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NEW YORK/WASHINGTON (Reuters) – President-elect Donald Trump plans to nominate a third retired general for a top job in his new administration with the choice of a battle-hardened Marine commander to lead the agency set up after the Sept. 11, 2001 attacks to protect the U.S. homeland.

Trump is expected to name former Marine General John Kelly, 66, as head of the Department of Homeland Security, a source familiar with the situation told Reuters on Wednesday.

In confirmed by the Senate, Kelly will be in charge of the agency tasked with securing borders against illegal immigration, protecting the president, responding to natural disasters, coordinating intelligence and countering terror threats.

Like Trump, Kelly is believed to hold strong views on stopping illegal immigration. The four-star general told a congressional committee last year that the lack of security on the U.S.-Mexican border represents a national security threat.

The former head of the military’s Southern Command, Kelly was responsible for U.S. military activities and relationships in Latin America and the Caribbean. He was a proponent of keeping open the U.S. military prison in Guantanamo Bay, Cuba.

Kelly, whose son was killed fighting the Taliban in Afghanistan, retired in January after a 45-year military career. CBS first reported that Trump would nominate Kelly to the position, which would put him in charge of more than 240,000 employees. Those include Secret Service and Border Patrol agents as well as the agency that clears refugees for resettlement in the United States.

Trump energized voters in the election campaign by promising to build a wall on the U.S.-Mexico border in order to keep out Mexican immigrants he described as rapists and murderers.

In 2015 testimony before the Senate Armed Services Committee, Kelly said people-smuggling activities on the southern border were a dire threat.

“Terrorist organizations could seek to leverage those same smuggling routes to move operatives with intent to cause grave harm to our citizens or even bring weapons of mass destruction into the United States,” Kelly said.

Such sentiments may have endeared him to Trump, who warned repeatedly during his presidential campaign of dangers from illegal immigration, and pledged to build a wall along the border and make Mexico pay for it.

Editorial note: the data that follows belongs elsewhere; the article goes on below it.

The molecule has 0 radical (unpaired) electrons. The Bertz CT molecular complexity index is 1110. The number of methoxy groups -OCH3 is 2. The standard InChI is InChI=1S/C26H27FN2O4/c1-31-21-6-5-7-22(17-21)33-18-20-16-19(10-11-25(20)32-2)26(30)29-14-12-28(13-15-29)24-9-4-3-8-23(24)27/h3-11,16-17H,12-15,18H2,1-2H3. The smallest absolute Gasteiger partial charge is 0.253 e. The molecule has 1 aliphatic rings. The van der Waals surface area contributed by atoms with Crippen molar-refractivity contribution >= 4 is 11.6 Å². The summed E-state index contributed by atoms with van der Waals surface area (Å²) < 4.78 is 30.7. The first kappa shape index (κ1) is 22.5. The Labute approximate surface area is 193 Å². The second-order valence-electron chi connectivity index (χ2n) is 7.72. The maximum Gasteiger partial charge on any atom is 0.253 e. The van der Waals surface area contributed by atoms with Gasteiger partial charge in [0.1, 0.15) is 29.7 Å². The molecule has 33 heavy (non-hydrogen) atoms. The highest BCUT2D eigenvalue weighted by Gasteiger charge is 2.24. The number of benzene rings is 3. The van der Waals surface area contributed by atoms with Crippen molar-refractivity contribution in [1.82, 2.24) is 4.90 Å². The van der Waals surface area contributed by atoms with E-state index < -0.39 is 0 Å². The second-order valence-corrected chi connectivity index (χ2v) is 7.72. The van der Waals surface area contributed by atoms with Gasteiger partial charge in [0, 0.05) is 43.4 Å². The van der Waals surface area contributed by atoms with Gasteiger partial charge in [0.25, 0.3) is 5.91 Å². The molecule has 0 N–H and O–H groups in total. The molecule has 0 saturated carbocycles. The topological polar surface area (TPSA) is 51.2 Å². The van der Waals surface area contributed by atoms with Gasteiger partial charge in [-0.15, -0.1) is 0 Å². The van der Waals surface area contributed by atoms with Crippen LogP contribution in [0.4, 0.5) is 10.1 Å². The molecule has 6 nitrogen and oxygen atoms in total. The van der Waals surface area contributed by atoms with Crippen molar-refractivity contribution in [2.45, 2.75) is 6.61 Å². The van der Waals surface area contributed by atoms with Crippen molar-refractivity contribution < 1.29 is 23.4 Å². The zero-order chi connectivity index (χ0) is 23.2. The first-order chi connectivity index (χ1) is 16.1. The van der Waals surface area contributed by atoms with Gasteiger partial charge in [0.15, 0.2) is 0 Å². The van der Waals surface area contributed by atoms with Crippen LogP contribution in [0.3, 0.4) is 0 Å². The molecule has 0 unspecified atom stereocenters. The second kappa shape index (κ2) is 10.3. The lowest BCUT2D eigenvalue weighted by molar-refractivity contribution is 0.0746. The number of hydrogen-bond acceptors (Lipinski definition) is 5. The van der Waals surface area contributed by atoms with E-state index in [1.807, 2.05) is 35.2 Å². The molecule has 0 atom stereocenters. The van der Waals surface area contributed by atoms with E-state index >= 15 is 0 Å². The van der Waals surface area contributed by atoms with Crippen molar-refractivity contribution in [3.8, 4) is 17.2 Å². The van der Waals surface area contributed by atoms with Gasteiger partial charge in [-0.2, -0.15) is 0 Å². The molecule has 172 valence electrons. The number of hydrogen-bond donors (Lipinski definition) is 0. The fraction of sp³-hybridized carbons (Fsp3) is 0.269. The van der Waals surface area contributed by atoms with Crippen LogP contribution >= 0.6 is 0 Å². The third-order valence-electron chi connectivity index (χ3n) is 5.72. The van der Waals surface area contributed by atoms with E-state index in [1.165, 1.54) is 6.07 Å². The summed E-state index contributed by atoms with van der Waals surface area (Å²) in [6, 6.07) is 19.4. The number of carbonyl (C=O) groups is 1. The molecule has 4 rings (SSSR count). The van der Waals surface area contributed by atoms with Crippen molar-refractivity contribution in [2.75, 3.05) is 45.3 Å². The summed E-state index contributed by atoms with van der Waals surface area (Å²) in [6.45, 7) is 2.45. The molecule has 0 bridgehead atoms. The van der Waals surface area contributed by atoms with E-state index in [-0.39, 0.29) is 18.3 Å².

The Republican president-elect, who has no military experience, also plans to nominate retired General James Mattis to lead the Pentagon and picked retired Lieutenant General Michael Flynn to be his national security adviser.

MILITARY EXPERIENCE

Kelly served in Iraq several times, and in 2003 was the first Marine in more than 50 years to be promoted to the rank of brigadier general while in a combat zone.

In November 2010, his son, Marine 1st Lieutenant Robert M. Kelly, was killed in Helmand Province in southern Afghanistan.

According to a report in the Los Angeles Times, at the younger Kelly’s burial ceremony at Arlington National Cemetery outside Washington, his father said he preferred not eulogize his son.

Rather, Kelly said, he wanted to honor all those who enlisted after the Sept. 11 attacks, ready to fight “an enemy that is as savage as any that ever walked the earth.”

Although Kelly’s military experience may give him insight into overseas threats like drug trafficking or Islamist militancy, he would face new challenges at an agency that oversees everything from airport security to protecting against cyber threats and responding to domestic security crises.

Kelly also questioned the Pentagon’s decision to allow women to serve in combat, and differed publicly with President Barack Obama over the Democrat’s attempt to close the Guantanamo Bay prison.

“There are no innocent men down there,” Kelly said of Guantanamo in a January interview with the Military Times newspaper.

The Republican-controlled Senate must confirm Kelly for the Homeland Security post. He would be the fifth secretary of the United States’ newest cabinet-level agency and the first to serve without a background in law.